Professions and Professional Ideologies in America

By Gerald L. Geison | Go to book overview

5 Legal Thought and Legal Practice in the Age of American Enterprise
1870-1920

Robert W. Gordon

This essay surveys some of the problems and possibilities of trying to relate the more abstract thought produced by legal elites of the late nineteenth and early twentieth centuries to their practices -- to their ordinary ways of acting and making a living in society. 1 This is a task that most legal history quite sensibly does not attempt, preferring to detach legal ideas from their social setting and to treat their development as an autonomous process with a logic, coherence, and dynamic of its own. Historians who do undertake to relate legal thought to practice usually do so in one or both of two ways: (1) They treat law -- its institutions, doctrines, processes, norms-as a kind of problem-solving technology, developed as a functional response to certain social needs. From this perspective, corporate law is seen as a response to the need to mobilize capital in larger amounts than familybased partnerships permit; doctrines that increase the negotiability of commercial paper or recognize the binding effect of new forms of secured financing are seen as responses to the need for greater predictability in marketplace dealing; and legislation or adjudication that substitutes uniform for local regulation is supposed to respond to the need to reduce uncertainty about the flow of interstate capital. 2 In this mode of legal history, the "social needs" themselves are usually rather vaguely conceived as unproblematic social universals (stability, the organization of claims to scarce resources) or as inherent elements in some process of large-scale historical change (Western capitalism, economic development, the extension of the market, secularization). (2) Otherwise historians who try to relate legal thought to practice tend to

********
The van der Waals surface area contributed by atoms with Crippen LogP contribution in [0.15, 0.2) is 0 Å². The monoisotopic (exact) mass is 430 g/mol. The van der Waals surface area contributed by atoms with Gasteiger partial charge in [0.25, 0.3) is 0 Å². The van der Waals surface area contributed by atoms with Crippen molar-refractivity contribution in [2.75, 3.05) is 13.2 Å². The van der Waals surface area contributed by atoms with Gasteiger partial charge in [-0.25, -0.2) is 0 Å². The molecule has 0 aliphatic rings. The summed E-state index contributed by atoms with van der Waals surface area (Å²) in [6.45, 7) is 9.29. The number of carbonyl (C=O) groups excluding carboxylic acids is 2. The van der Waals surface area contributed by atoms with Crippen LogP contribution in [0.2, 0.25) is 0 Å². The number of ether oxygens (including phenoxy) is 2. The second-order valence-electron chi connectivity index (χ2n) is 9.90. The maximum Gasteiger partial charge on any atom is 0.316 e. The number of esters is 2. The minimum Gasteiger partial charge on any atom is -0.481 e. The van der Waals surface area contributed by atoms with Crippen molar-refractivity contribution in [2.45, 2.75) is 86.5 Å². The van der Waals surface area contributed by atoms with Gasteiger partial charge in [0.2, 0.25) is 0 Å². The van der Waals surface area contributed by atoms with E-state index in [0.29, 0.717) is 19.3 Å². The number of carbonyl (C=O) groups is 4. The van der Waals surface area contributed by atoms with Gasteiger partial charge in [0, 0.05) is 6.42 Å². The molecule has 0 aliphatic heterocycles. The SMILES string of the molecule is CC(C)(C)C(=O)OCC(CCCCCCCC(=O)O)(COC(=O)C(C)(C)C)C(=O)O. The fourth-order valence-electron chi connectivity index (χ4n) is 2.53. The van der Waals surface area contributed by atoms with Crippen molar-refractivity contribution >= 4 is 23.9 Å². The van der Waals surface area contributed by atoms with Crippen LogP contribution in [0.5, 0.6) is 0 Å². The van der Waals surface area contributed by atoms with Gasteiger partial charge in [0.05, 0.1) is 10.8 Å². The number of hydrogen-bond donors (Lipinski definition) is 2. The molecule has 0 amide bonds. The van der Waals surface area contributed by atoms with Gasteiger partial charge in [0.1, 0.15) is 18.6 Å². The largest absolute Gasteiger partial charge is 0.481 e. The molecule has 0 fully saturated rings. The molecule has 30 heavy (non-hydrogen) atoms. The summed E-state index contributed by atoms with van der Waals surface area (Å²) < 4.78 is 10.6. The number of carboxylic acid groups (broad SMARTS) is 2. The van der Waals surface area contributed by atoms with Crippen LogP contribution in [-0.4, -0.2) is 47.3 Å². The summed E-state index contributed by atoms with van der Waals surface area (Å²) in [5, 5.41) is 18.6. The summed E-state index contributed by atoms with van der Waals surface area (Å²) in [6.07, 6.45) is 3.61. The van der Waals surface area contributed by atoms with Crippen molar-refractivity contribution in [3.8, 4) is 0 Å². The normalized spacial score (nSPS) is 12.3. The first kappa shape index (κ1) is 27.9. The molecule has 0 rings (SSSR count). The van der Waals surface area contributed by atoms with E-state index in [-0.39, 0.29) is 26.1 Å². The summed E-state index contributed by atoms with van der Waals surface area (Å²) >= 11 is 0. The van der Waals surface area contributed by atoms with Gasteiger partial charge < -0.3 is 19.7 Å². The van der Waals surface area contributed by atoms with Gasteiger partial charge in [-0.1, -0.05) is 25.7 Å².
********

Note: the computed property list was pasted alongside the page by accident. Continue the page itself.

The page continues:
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Professions and Professional Ideologies in America
Table of contents

Table of contents

  • Title Page iii
  • Contents vii
  • Preface ix
  • 1 - Introduction 3
  • 2 - The Profession That Vanished 12
  • 3 - Stewards of the Mysteries of God 29
  • 4 - What We Shall Meet Afterwards in Heaven 49
  • 5 - Legal Thought and Legal Practice in the Age of American Enterprise 70
  • Notes 111
  • Index 141
  • Notes on Contributors 149
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